6. No book cover -- no sale.  The book cover is part of the book, and that said, I want my books to have their covers!  I've thrown out more than one copy of the mid eighties novels because they didn't have a book cover.  Is a copy of Different Seasons without its cover valuable?  Not really.

7. Old magazines -- OH YEAH!  In the late seventies and early eighties, Stephen King was everywhere.  His stories could be found in detective magazines and, well, porn.  I don't buy the porn because . . . you know why.  But there is a LOT of stuff out there.  People magazine, Time, Disney, magazine of Fantasy and Science Fiction and so much more.  Even TV guide with a King article is pretty cool.  In fact, it's fun to get these old magazines and get a sense of time warp.

8. Books by King's family members are not really collectible's to me.  I don't seek first editions.  I've read some stuff by Joe Hill, and liked it a lot.  But I don't collect Hill, I read him.

9. Anything signed by King negates all other complaints.  Do I take books with no covers?  No.  Unless it's signed by King!  However, I actually prefer signatures that fans got from King as opposed to "flat signed" copies.  I know, most collectors prefer the flat signed, but I don't see the point.  If King wrote a fans name and a little note to them in the book, that makes it a little more personal.  It's connected to someone.

The mass flat signing that happens today is just a cold grab for money on the publishers part.  For the most part, I have no interest in slapping down lots of my savings to grab a book that was flat signed.

10. Bachman books are good, so long as they have Bachman's name on them, not King's.  This means  finding old paperbacks.  By the way, the bookclub edition of Thinner with Bachman's name is worth about $5.  But find Rage, Roadwork or The Long Walk as paperbacks, and you're in business.

Tell me some of your collecting rules.

Carrie Musical Can Hold Her Own



broadwayworld.com reports that Carrie The Musical is a summer sensation for FlynnArts Summer Youth Theater.  The musical opened the program July 18 at the Flynn Center for the Performing Arts.

The broadwayworld article notes that 1988 flop and the 2009 "revamp."  So what's new?
2009 saw a major revamp of CARRIE by its creators, composer Michael Gore, lyricist Dean Pitchford, and bookwriter Lawrence D. Cohen, along with director Stafford Arima. The revision met with critical acclaim in a 2012 off-Broadway revival featuring Molly Ranson as Carrie White and Marin Mazzie as Margaret White. 
Of course, what's unique is FlynnArts choice to do Carrie as a "youth musical" with no one under the age of 19.  Broadwayworld raves, "There are no weak links in this cast, and many of the young actors display near-professional ability."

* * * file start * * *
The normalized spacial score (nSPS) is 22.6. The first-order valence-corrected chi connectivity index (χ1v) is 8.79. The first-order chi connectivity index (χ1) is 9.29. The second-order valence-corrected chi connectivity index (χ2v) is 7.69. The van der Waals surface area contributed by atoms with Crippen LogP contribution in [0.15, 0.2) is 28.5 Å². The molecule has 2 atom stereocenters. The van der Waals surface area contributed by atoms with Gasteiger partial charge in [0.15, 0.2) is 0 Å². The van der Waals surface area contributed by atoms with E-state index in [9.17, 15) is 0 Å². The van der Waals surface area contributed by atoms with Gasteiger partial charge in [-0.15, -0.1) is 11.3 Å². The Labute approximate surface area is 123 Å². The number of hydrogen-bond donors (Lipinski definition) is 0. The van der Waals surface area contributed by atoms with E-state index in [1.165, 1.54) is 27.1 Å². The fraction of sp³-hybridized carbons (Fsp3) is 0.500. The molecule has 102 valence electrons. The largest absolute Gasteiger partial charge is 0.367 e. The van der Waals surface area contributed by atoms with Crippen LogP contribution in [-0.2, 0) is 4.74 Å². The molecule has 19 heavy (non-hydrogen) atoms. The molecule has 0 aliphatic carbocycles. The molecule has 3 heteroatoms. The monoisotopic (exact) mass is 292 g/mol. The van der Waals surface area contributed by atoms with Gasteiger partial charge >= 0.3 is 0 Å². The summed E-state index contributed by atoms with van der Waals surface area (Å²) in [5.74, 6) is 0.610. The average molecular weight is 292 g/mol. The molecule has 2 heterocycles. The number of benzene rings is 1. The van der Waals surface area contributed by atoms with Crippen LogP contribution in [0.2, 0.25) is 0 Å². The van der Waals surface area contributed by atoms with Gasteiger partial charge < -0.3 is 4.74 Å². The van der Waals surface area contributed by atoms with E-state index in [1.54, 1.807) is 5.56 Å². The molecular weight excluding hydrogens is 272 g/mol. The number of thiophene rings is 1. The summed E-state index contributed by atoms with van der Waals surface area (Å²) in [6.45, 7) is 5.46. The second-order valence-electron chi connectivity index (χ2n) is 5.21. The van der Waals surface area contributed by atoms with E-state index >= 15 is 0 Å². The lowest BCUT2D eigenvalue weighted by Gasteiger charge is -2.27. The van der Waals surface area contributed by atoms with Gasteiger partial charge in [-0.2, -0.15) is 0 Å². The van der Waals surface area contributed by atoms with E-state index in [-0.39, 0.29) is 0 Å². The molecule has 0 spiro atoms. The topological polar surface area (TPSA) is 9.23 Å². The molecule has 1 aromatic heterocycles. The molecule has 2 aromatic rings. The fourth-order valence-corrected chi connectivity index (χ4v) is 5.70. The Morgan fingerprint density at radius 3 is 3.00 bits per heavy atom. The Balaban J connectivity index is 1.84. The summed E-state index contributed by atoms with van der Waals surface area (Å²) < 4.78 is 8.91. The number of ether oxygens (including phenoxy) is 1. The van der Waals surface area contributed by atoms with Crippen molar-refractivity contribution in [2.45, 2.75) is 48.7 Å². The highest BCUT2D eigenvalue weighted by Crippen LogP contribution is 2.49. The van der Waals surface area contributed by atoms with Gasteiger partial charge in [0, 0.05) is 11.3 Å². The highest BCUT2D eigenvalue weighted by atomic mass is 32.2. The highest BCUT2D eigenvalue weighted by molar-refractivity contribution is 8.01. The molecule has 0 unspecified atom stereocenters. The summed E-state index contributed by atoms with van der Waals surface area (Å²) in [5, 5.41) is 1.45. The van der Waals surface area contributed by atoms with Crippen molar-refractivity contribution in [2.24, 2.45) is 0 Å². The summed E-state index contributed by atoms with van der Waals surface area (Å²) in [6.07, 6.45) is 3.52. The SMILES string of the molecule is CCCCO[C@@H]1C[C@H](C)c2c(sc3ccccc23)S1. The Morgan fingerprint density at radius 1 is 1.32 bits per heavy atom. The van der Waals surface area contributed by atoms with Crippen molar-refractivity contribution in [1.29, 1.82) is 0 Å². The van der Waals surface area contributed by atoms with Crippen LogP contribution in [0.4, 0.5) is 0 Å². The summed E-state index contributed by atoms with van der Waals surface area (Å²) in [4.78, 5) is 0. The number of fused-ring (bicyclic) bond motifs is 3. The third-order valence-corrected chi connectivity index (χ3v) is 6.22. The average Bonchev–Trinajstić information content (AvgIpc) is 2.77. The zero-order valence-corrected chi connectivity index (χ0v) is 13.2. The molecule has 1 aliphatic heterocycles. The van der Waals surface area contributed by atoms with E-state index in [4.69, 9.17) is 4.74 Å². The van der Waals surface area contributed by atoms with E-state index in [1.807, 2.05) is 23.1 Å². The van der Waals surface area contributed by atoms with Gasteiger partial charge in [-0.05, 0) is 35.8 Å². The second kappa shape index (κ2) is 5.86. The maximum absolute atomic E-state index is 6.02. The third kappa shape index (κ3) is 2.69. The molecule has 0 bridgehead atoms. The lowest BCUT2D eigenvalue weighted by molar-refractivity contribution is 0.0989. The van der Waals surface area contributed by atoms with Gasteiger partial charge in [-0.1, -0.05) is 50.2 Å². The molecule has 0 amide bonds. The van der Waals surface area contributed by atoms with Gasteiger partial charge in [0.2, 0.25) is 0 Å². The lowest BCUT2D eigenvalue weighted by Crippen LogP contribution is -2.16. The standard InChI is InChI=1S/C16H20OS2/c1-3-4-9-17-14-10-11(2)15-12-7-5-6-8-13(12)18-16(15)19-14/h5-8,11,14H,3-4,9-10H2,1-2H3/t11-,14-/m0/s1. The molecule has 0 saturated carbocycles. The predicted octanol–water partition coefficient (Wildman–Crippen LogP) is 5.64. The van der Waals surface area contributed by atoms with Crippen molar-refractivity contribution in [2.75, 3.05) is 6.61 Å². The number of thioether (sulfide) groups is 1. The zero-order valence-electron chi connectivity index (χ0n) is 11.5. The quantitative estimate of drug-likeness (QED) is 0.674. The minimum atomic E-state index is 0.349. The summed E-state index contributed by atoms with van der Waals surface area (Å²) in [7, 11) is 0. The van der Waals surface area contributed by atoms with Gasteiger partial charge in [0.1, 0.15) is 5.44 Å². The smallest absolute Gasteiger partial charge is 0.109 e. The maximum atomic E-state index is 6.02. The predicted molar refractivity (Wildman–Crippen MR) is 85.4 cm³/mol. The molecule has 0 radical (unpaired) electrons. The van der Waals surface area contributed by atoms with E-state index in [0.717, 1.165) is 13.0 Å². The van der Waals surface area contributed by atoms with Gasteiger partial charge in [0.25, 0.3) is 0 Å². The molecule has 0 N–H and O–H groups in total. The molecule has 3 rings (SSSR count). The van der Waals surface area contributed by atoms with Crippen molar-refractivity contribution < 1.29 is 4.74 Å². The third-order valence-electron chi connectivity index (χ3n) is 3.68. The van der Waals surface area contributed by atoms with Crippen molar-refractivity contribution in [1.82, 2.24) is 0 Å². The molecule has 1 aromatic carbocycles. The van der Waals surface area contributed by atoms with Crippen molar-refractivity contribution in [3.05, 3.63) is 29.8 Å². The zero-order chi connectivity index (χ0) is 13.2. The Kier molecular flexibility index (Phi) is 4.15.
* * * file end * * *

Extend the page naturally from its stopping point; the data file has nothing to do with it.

FlynnArts provides this age advisory for CARRIE, THE MUSICAL: Although bloody, Carrie is not actually gory. (The blood is a cruel prank meant to humiliate Carrie about the onset of her period.) Overall this is a tale of bullying and supernatural revenge (which will take an abstract form in this production - no gruesome violence.) Carrie's mother also demonstrates an abusive parenting style that some children (and adults!) might find disturbing to experience in close proximity. That said, we think most youth aged 11+ can handle the content with a parent or guardian present to field questions, and the ultimate anti-bullying message of the piece is a vital one for middle- and high-schoolers to grasp.

Saturday, July 26, 2014

Comic-Con 2014 UNDER THE DOME



Is The Dome A Permanent Fixture?


Collider gives a great recap of the Comic-Con Under The Dome panel. The panel included Rachelle Lefevre, Alexander Koch, Mike Vogel, Dean Norris, Eddie Cahill and Colin Ford.

Is the show going somewhere?  Or is this Lost?  The article cites Baer as insisting that the show is moving "closer  toward  people getting out  of the dome."  The worrisome part?  He says, "one might get out this season."  ONE?  Suggesting that CBS is going to string this along for another season?  He then said that they have "three to five SEASONS of the show planned out," and that they have a "lot of story to tell."

The producers explained that future episodes will include flashbacks into characters past.  (Great)  "We'll get to come face to face with his father," the article enthusiastically reports.  Here's the problem -- I don't care.  Do you?  I didn't start watching this to get attached to Barbie's father; I came for the Dome.  And that seems to be the one part of the story that they are not at all interested in telling.  Every now and  then the Dome does some neat tricks, but they are doing just about nothing to actually move the story with the Dome forward.